From Ray Ybarra:
Someday children will be able to walk into a library and read about a period in history when thousands of migrants died attempting tounlawfullyenter nation-states. The children will be appalled to read in this history book that there was once a time when human mobility across borders was not recognized as a human right. In the final chapter of the book, they will read about how the oppressed and disenfranchised across the globe organized to demand recognition of what was already known in their hearts. The time to write that final chapter is now.
For two years, I tracked anti-immigrant vigilantes through the desert along the U.S.-Mexico border. I met migrants who had blood coming out of their noses and purple masses where their lips used to be. I came upon migrants who were drinking their own urine to postpone death and saw mothers carrying their babies through the scorching, unforgiving terrain. I cannot forget the faces of people who were walking for days simply to find a job. I met mothers whose children died of dehydration and spent countless hours trying to conceive of a solution to the human rights tragedy created by borders. After many discussions with migrants, from rural communities in Mexico, to the border, and in communities across the United States, I kept hearing the same phrase:Tenemos un derecho humano a cruzar fronteras,translated,We have a human right to cross borders.
Challenging the assumption that the rights of countries to regulate migration are superior to our rights as human beings to cross borders is long overdue. Now is the time for migrants and their allies to share their experiences, hopes, and aspirations, and to stop tailoring the discourse to sound appealing to the oppressors.
Past social movements provide examples of individuals asserting their rights despite immoral laws. Rosa Parks knew she possessed the right to sit anywhere on the bus. Before the passage of the 19th Amendment, Susan B. Anthony knew that women possessed the right to vote. Similarly, we must now turn to those who are most profoundly affected by immoral and inhumane immigration policies to lead us by example. Let us bury the notion that migrants are simply economic victims who need activists to be their voices. Every footstep in the desert can be considered an act of civil disobedience by visionaries paving the way for a movement for equality, liberty, and freedom. Migrants across the world cross international boundaries because they know that mobility is a human right. They have already provided the leadership—now it is time to identify followers.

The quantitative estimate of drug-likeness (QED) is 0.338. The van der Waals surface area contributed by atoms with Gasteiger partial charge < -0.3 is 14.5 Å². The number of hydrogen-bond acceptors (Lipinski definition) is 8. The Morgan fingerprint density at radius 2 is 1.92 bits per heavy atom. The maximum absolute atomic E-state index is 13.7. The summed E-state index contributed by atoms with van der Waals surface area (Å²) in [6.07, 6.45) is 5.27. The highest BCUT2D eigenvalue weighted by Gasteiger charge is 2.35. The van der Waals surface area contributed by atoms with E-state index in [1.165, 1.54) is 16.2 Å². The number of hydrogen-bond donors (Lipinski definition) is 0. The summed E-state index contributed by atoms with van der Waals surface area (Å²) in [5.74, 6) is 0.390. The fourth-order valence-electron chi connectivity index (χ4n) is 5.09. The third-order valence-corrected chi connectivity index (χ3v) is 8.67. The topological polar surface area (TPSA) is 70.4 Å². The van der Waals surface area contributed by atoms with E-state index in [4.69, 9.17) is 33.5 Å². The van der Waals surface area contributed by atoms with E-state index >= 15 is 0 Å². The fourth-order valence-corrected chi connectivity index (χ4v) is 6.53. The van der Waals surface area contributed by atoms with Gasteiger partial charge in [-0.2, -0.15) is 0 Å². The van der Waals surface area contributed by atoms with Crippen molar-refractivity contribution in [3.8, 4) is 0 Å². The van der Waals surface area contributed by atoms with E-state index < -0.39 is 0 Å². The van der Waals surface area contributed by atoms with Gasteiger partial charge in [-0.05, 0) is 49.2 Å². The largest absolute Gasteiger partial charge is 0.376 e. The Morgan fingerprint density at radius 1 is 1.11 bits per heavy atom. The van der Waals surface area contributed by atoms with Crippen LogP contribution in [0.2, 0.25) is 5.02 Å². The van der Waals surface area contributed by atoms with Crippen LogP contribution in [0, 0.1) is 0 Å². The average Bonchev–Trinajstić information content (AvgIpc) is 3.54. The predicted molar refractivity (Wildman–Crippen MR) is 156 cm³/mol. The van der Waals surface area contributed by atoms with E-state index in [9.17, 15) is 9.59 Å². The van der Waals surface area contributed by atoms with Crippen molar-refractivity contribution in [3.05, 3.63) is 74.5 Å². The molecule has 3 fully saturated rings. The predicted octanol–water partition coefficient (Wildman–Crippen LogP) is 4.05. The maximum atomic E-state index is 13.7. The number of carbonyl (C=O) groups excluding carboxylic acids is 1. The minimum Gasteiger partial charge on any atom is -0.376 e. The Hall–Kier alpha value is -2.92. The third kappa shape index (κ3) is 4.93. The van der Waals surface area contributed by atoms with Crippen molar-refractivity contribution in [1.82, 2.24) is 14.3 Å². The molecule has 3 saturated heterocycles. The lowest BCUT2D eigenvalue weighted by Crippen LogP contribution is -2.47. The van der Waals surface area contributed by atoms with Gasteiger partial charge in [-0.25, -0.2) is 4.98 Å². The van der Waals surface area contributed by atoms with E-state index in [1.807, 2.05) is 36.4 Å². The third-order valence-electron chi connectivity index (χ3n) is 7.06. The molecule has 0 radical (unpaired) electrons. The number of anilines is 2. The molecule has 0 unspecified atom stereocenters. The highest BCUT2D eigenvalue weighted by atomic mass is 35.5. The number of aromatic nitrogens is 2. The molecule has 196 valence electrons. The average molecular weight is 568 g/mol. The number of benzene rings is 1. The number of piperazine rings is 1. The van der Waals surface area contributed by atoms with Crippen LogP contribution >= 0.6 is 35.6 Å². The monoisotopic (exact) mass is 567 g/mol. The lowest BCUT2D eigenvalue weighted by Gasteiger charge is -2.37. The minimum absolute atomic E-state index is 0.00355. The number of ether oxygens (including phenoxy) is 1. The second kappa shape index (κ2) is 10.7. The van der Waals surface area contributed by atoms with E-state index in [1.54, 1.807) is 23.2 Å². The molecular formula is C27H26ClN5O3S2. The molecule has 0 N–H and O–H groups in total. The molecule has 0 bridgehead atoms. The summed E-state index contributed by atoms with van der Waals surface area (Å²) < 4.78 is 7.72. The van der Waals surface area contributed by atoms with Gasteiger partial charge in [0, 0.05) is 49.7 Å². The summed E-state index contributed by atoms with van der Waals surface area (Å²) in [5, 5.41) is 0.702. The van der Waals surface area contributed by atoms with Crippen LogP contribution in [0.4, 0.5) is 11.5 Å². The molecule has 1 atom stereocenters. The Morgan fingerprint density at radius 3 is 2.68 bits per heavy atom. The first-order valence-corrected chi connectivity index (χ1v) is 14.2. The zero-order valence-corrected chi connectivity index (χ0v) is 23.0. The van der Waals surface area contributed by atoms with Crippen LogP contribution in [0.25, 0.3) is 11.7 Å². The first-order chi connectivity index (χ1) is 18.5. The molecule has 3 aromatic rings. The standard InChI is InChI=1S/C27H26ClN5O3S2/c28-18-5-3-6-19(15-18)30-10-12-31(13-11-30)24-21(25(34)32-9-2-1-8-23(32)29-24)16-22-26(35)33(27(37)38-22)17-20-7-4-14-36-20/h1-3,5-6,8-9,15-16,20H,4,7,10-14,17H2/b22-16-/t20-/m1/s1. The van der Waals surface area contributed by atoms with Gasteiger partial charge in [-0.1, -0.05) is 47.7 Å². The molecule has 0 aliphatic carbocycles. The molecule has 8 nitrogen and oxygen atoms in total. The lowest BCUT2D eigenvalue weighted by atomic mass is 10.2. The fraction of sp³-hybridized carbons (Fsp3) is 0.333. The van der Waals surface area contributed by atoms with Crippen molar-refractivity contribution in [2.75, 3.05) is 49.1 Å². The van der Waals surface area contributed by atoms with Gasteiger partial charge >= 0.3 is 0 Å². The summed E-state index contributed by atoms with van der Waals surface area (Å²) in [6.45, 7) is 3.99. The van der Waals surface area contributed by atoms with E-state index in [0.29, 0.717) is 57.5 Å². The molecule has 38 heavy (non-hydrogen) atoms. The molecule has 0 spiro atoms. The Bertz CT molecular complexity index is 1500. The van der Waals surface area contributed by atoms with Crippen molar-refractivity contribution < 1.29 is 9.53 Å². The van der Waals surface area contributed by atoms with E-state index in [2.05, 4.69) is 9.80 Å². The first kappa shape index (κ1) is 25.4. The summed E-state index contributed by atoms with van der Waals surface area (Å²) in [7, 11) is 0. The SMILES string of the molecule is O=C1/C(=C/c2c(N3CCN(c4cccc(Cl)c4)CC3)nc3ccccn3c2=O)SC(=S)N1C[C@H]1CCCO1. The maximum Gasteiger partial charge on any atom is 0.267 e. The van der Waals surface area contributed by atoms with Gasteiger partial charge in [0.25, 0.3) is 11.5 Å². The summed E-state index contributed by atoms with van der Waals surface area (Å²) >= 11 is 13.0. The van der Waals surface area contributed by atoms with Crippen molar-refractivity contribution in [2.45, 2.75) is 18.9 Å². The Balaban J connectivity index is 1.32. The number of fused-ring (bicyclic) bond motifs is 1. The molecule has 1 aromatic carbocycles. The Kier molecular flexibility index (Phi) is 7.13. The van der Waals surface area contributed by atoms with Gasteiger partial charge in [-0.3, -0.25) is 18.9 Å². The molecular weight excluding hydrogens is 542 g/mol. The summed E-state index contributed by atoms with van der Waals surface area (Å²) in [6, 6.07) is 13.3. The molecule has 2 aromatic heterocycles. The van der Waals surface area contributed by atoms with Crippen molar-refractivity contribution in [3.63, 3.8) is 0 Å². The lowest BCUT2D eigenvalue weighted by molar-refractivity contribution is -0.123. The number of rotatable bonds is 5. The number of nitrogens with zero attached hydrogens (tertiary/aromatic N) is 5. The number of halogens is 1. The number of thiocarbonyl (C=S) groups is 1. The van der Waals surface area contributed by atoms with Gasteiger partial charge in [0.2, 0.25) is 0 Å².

Right on. My only caveat — the only thing that I’d want to change — is to suggest, instead of
act of civil disobedience, to view independent border crossings as direct action. Immigrants aren’t crossing borders in order to get arrested, or to challenge the morality of government border laws; they are crossing borders in order to find homes and jobs — to get the things they need in their lives, even without the approval of coercive governments — in order to render the destructive violence and stupidity of government border laws simply irrelevant to the lives that they lead. Not because political actors have been challenged to the point that they are no longer willing to go on enforcing unjust border laws, but rather because the actions of the immigrants themselves, and those who stand in solidarity with them, have made them unable to go on enforcing unjust border laws, even if they wanted to.